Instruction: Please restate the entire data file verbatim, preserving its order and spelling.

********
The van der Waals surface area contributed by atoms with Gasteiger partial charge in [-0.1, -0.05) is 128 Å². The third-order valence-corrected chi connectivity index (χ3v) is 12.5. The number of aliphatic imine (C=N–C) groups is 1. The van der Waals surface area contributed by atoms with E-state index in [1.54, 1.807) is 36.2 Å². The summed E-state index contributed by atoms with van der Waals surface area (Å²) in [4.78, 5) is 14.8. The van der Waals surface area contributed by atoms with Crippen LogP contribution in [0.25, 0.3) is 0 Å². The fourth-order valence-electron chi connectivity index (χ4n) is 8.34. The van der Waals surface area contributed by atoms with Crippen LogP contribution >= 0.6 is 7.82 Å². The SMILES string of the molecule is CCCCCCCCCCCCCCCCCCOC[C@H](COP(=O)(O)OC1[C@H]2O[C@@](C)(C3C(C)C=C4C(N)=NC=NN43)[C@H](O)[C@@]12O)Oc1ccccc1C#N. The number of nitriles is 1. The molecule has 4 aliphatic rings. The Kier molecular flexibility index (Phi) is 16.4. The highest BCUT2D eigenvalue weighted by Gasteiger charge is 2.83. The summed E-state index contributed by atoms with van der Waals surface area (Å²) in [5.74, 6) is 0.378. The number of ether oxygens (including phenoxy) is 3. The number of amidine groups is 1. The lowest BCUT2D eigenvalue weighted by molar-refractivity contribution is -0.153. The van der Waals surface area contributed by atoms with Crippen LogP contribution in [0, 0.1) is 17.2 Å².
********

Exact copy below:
The van der Waals surface area contributed by atoms with Gasteiger partial charge in [-0.1, -0.05) is 128 Å². The third-order valence-corrected chi connectivity index (χ3v) is 12.5. The number of aliphatic imine (C=N–C) groups is 1. The van der Waals surface area contributed by atoms with E-state index in [1.54, 1.807) is 36.2 Å². The summed E-state index contributed by atoms with van der Waals surface area (Å²) in [4.78, 5) is 14.8. The van der Waals surface area contributed by atoms with Crippen LogP contribution in [0.25, 0.3) is 0 Å². The fourth-order valence-electron chi connectivity index (χ4n) is 8.34. The van der Waals surface area contributed by atoms with Crippen LogP contribution >= 0.6 is 7.82 Å². The SMILES string of the molecule is CCCCCCCCCCCCCCCCCCOC[C@H](COP(=O)(O)OC1[C@H]2O[C@@](C)(C3C(C)C=C4C(N)=NC=NN43)[C@H](O)[C@@]12O)Oc1ccccc1C#N. The number of nitriles is 1. The molecule has 4 aliphatic rings. The Kier molecular flexibility index (Phi) is 16.4. The highest BCUT2D eigenvalue weighted by Gasteiger charge is 2.83. The summed E-state index contributed by atoms with van der Waals surface area (Å²) in [5.74, 6) is 0.378. The number of ether oxygens (including phenoxy) is 3. The number of amidine groups is 1. The lowest BCUT2D eigenvalue weighted by molar-refractivity contribution is -0.153. The van der Waals surface area contributed by atoms with Crippen LogP contribution in [0, 0.1) is 17.2 Å².